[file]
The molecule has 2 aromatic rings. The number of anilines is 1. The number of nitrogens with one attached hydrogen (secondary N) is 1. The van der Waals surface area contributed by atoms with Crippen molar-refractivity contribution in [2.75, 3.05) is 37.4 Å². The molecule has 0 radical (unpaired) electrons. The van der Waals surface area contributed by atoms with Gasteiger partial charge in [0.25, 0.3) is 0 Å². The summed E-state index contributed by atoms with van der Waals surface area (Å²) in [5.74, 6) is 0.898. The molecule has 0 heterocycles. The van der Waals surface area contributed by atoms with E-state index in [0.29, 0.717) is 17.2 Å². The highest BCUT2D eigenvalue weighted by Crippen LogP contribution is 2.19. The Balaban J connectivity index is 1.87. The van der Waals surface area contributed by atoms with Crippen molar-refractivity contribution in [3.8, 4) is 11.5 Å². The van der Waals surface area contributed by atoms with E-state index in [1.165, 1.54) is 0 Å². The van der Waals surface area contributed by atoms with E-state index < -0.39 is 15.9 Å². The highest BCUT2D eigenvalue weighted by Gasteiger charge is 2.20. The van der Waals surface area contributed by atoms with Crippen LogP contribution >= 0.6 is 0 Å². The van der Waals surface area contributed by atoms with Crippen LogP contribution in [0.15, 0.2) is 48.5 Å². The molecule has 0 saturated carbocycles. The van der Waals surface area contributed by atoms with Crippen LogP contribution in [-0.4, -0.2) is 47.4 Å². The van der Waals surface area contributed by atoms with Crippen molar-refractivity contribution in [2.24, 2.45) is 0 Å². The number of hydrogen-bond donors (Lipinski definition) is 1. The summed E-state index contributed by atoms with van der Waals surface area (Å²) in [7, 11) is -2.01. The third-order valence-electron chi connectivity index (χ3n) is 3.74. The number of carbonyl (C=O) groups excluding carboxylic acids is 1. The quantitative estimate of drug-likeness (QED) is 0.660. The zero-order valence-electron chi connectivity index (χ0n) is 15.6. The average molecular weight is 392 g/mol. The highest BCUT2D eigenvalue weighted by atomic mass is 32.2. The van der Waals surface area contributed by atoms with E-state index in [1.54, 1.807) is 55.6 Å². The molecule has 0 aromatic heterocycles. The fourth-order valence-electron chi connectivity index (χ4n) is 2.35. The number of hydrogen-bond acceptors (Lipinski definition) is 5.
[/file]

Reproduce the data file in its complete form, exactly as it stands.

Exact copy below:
The molecule has 2 aromatic rings. The number of anilines is 1. The number of nitrogens with one attached hydrogen (secondary N) is 1. The van der Waals surface area contributed by atoms with Crippen molar-refractivity contribution in [2.75, 3.05) is 37.4 Å². The molecule has 0 radical (unpaired) electrons. The van der Waals surface area contributed by atoms with Gasteiger partial charge in [0.25, 0.3) is 0 Å². The summed E-state index contributed by atoms with van der Waals surface area (Å²) in [5.74, 6) is 0.898. The molecule has 0 heterocycles. The van der Waals surface area contributed by atoms with E-state index in [0.29, 0.717) is 17.2 Å². The highest BCUT2D eigenvalue weighted by Crippen LogP contribution is 2.19. The Balaban J connectivity index is 1.87. The van der Waals surface area contributed by atoms with Crippen molar-refractivity contribution in [3.8, 4) is 11.5 Å². The van der Waals surface area contributed by atoms with E-state index in [1.165, 1.54) is 0 Å². The van der Waals surface area contributed by atoms with E-state index < -0.39 is 15.9 Å². The highest BCUT2D eigenvalue weighted by Gasteiger charge is 2.20. The van der Waals surface area contributed by atoms with Crippen LogP contribution >= 0.6 is 0 Å². The van der Waals surface area contributed by atoms with Crippen LogP contribution in [0.15, 0.2) is 48.5 Å². The molecule has 0 saturated carbocycles. The van der Waals surface area contributed by atoms with Crippen LogP contribution in [-0.4, -0.2) is 47.4 Å². The van der Waals surface area contributed by atoms with Crippen molar-refractivity contribution in [2.24, 2.45) is 0 Å². The number of hydrogen-bond donors (Lipinski definition) is 1. The summed E-state index contributed by atoms with van der Waals surface area (Å²) in [7, 11) is -2.01. The third-order valence-electron chi connectivity index (χ3n) is 3.74. The number of carbonyl (C=O) groups excluding carboxylic acids is 1. The quantitative estimate of drug-likeness (QED) is 0.660. The zero-order valence-electron chi connectivity index (χ0n) is 15.6. The average molecular weight is 392 g/mol. The highest BCUT2D eigenvalue weighted by atomic mass is 32.2. The van der Waals surface area contributed by atoms with E-state index in [1.54, 1.807) is 55.6 Å². The molecule has 0 aromatic heterocycles. The fourth-order valence-electron chi connectivity index (χ4n) is 2.35. The number of hydrogen-bond acceptors (Lipinski definition) is 5.